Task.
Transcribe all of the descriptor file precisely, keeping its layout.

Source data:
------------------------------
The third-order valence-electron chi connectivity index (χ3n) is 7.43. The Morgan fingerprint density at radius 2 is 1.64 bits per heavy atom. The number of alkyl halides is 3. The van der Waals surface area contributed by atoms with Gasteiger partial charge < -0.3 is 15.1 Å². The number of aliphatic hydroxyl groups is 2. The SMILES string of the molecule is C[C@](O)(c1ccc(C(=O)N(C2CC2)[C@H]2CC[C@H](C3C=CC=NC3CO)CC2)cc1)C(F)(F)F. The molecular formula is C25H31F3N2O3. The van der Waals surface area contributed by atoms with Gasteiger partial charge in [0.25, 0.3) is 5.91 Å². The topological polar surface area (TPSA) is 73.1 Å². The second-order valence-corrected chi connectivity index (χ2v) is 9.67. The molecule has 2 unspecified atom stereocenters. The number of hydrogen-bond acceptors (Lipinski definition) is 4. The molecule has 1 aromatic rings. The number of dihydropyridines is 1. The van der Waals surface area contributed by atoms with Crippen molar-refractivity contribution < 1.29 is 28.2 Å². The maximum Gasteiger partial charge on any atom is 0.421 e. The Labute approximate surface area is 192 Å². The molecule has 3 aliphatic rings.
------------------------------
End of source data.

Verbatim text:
The third-order valence-electron chi connectivity index (χ3n) is 7.43. The Morgan fingerprint density at radius 2 is 1.64 bits per heavy atom. The number of alkyl halides is 3. The van der Waals surface area contributed by atoms with Gasteiger partial charge < -0.3 is 15.1 Å². The number of aliphatic hydroxyl groups is 2. The SMILES string of the molecule is C[C@](O)(c1ccc(C(=O)N(C2CC2)[C@H]2CC[C@H](C3C=CC=NC3CO)CC2)cc1)C(F)(F)F. The molecular formula is C25H31F3N2O3. The van der Waals surface area contributed by atoms with Gasteiger partial charge in [0.25, 0.3) is 5.91 Å². The topological polar surface area (TPSA) is 73.1 Å². The second-order valence-corrected chi connectivity index (χ2v) is 9.67. The molecule has 2 unspecified atom stereocenters. The number of hydrogen-bond acceptors (Lipinski definition) is 4. The molecule has 1 aromatic rings. The number of dihydropyridines is 1. The van der Waals surface area contributed by atoms with Crippen molar-refractivity contribution < 1.29 is 28.2 Å². The maximum Gasteiger partial charge on any atom is 0.421 e. The Labute approximate surface area is 192 Å². The molecule has 3 aliphatic rings.